How to script your own dynamic DNS on CentOS with Linode API

Posted on 28 Apr 2012 by Ray Heffer

You know the story… you don’t have a static IP address for your internet connection so you use dynamic DNS, except a certain dynamic DNS company are no longer offering this for free. Well, an alternative is to script this yourself with a single line of code on your own Linux box at home and get it to update your DNS for you. You can have update with your home internet IP automatically! I use Linode to provide me with my Linux web server, which runs on CentOS 6.2, but the other great thing about Linode is that you can use their name servers and have full access to your zone files. Even better still, they provide an API to do this and it’s really easy to set up. What you need:

  1. A Linux machine (or Apple Mac) at home – This can either be a virtual machine running on your home PC or lab server, Ubuntu on your PC, laptop or you can even do this on your Apple Mac!
  2. A domain name hosted on Linode DNS servers.
  3. API key from Linode (Log into Linode then go to ‘my profile’ and scroll down to API key)
  4. A chair to sit on whilst you write some awesome bash scripts.

The Script

wget -qO-"$API_KEY"\&api_action=domain.resource.update\&DomainID="$DOMAIN_ID"\&ResourceID="$RESOURCE_ID"\&Target=[remote_addr]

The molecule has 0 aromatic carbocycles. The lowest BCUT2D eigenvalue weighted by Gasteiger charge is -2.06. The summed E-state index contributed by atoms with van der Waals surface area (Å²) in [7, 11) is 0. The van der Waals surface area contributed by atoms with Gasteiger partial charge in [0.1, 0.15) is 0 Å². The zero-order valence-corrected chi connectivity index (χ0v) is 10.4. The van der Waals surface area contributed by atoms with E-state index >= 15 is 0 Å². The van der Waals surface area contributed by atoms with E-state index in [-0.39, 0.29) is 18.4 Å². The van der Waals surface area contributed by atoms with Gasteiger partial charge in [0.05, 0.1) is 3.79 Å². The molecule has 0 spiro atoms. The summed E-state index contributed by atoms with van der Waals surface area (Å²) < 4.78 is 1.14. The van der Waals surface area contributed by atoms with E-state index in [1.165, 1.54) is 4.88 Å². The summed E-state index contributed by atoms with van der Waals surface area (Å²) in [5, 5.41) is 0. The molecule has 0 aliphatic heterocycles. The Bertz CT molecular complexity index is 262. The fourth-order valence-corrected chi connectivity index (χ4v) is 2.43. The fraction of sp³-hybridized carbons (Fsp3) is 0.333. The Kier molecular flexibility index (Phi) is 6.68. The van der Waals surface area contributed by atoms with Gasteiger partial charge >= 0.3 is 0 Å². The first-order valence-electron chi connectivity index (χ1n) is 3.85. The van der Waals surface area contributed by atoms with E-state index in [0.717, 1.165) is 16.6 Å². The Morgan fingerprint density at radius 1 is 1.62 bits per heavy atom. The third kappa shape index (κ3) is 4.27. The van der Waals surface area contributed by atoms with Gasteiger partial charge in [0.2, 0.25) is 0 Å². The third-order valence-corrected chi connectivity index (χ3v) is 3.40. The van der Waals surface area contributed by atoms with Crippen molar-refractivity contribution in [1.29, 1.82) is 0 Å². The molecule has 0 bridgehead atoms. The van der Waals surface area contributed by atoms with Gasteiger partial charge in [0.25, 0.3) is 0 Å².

You’ll need to replace the sections in <> as follows:

<API_KEY> – This is the API Key that you can obtain from the ‘my profile’ page on your Linode account.

<DOMAIN_ID> – To obtain this, login into Linode and click on DNS Manager. Click on the ‘zone file’ for the domain and the ID is in square brackets at the top of the zone file (I.e ; [17546])

<RESOURCE_ID> – Log in to Linode, go to DNS Manager and edit the domain zone that you wish to update. Now edit the host record (I.e. home) and you’ll see the URL is something similar to: The ID number (723215) is your Resource ID. The wget line will call the API function and [remote_addr] will simply update it with the IP address the request is coming from (in other words, your home internet connection). If you want to get a bit more clever with your script, you could create an IF statement to check the IP address it has with your existing one. If they are different then update it, otherwise exit the script. Automating the DNS Update:

The final step is to schedule this script to run every few hours. I use crontab for this, and it looks something like this:

0 */4 * * * /home/.scripts/ 2>&1

That’s it!